“Rage For Order” sees Queensryche taking the sound they’d created on “The Warning” to it’s next logical step in what can only be described as a clinical display of classy progressive metal music. The production job is a piece of art in itself as there’s so much packed into it & It'd be remiss of me not to at least entertain the idea that it could be a touch overproduced. This element in itself could be cause for putting off some of your more traditional metal fans as this a very expansive record. The Rush influences that floated around “The Warning” in the shape of rhythmic complexity have perhaps been toned down a touch but the layering & adventure has only been accentuated which makes “Rage For Order” quite a varied & ambitious undertaking. Much like the albums either side of it, it’s baffling that RYM members have tagged it as a Heavy Metal release because it’s certainly not. This is about as Progressive Metal as Progressive Metal gets so NWOBHM fans should think twice before approaching it with the expectation of Iron Maiden worship.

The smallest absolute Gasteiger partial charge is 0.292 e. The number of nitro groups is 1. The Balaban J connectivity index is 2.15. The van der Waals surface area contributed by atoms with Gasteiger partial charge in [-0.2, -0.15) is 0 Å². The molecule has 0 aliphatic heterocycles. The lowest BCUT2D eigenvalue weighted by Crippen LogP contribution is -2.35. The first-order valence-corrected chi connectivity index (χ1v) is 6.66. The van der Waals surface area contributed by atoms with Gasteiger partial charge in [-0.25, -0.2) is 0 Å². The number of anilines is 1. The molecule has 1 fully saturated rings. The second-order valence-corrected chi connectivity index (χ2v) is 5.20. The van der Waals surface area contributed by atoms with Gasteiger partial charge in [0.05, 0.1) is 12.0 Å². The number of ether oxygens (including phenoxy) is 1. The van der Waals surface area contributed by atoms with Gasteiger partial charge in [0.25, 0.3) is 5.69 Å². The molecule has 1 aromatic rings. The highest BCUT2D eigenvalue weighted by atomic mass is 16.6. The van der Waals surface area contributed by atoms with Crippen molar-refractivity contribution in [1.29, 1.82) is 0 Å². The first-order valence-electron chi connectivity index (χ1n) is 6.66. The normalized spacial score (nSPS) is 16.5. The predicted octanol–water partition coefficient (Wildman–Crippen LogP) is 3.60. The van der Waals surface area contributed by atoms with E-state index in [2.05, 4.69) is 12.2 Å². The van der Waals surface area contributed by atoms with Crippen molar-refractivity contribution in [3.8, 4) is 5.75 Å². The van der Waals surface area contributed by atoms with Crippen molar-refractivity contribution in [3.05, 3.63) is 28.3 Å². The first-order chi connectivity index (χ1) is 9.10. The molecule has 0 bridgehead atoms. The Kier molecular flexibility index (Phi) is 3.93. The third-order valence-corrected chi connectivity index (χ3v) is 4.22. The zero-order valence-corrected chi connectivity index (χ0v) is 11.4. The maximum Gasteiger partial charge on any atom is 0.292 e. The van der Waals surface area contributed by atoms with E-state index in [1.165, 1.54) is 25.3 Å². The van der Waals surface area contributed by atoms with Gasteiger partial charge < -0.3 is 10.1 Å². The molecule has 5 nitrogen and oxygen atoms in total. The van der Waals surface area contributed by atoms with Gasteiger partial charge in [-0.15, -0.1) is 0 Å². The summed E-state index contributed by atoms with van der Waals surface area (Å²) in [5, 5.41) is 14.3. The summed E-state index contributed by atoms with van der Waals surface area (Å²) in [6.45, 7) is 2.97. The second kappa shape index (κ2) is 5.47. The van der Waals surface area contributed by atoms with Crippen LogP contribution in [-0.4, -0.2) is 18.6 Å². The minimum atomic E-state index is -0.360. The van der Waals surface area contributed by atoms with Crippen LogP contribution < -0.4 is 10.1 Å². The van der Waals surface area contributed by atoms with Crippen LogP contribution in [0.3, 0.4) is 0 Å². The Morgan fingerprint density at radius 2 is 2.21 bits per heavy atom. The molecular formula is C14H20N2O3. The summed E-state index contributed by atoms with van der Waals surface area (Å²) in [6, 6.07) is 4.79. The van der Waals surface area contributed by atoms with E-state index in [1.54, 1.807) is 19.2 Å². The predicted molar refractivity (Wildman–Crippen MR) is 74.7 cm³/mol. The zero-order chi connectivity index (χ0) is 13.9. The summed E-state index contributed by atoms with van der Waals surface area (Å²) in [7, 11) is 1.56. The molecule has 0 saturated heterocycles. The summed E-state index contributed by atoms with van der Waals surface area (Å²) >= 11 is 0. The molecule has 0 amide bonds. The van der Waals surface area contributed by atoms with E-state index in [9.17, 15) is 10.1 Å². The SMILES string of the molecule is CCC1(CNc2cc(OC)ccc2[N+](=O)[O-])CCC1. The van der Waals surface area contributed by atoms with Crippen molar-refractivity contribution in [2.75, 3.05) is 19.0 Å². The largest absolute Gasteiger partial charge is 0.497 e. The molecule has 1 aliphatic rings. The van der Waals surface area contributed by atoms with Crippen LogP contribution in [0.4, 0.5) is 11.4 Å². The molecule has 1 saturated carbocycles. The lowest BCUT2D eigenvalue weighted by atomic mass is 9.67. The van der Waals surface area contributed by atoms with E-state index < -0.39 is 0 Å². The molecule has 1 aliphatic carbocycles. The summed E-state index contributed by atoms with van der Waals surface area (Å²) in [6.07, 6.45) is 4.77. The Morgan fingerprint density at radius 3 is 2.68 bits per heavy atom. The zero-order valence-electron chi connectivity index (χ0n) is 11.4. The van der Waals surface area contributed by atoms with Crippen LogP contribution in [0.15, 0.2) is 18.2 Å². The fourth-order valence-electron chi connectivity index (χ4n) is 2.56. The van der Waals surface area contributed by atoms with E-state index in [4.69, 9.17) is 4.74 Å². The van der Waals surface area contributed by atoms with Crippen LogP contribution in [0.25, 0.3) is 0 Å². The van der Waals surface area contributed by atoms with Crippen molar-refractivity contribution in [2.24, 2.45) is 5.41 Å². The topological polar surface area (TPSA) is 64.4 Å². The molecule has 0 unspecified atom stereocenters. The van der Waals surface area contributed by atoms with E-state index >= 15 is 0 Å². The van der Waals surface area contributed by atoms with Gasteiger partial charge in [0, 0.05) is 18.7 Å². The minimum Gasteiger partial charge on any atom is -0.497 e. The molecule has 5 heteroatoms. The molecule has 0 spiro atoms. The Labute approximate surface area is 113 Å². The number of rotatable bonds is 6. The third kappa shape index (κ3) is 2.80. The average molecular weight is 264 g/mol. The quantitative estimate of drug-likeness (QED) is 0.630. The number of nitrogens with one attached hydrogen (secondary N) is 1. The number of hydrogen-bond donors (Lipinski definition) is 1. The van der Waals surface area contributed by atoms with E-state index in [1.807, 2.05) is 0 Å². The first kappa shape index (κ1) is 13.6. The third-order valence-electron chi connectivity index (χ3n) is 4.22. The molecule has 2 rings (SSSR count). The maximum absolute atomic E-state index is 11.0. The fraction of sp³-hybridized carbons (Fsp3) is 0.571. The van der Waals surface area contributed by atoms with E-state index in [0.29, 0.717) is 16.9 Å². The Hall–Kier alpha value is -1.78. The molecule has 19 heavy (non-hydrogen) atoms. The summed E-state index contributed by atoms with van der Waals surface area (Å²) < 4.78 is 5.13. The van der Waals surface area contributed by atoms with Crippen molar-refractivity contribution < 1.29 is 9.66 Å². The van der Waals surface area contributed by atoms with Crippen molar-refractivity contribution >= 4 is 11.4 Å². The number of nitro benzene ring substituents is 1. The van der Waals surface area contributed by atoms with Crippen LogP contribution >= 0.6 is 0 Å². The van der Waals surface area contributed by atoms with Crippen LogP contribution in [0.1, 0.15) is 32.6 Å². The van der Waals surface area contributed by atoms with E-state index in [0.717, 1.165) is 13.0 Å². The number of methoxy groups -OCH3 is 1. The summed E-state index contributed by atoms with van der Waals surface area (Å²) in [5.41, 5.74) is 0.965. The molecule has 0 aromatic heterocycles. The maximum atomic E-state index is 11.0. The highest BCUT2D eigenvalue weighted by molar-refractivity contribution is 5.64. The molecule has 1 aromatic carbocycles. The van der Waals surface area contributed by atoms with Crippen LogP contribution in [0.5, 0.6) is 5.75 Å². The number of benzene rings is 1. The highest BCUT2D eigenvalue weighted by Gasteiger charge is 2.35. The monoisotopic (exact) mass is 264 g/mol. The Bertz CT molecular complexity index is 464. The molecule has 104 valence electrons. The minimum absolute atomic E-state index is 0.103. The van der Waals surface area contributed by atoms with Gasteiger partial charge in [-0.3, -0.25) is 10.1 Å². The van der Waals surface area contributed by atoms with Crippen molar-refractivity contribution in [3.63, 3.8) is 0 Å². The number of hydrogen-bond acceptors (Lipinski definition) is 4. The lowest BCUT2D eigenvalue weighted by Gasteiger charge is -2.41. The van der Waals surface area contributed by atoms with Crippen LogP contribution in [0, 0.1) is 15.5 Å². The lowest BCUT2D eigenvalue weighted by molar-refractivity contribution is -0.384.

The musicianship on show is nothing short of superb with glistening clean guitar arpeggios, wonderfully melodic guitar solos & inventive drum fills appearing like an everflowing stream & being further highlighted by an array of external influences that give each song its own unique identity. Front man Geoff Tate puts in a masterclass of virtuosic, operatic heavy metal singing & is the clear highlight, particularly those stunning harmonies. As with the earlier Queensryche releases though, I can’t quite see myself reaching the upper echilons of my rating options & it comes down to the consistency of the song-writing. Don’t get me wrong, there are some truly magical tracks included on “Rage For Order”. “The Killing Words” (my personal favourite) & “Screaming In Digital” build into some of the most transcendant pieces of progressive metal I’ve ever encountered & “London” isn’t all that far behind them but these highlights are balanced out with filler tracks in roughly equal measure. There’s nothing weak here mind you but I can’t say that I get anywhere near as much out of material like “Walk In The Shadows”, “The Whisper”, “Surgical Strike” or “I Will Remember”. It’s only Queensryche’s undeniable class that sees them able to pull off some of those songs to be honest.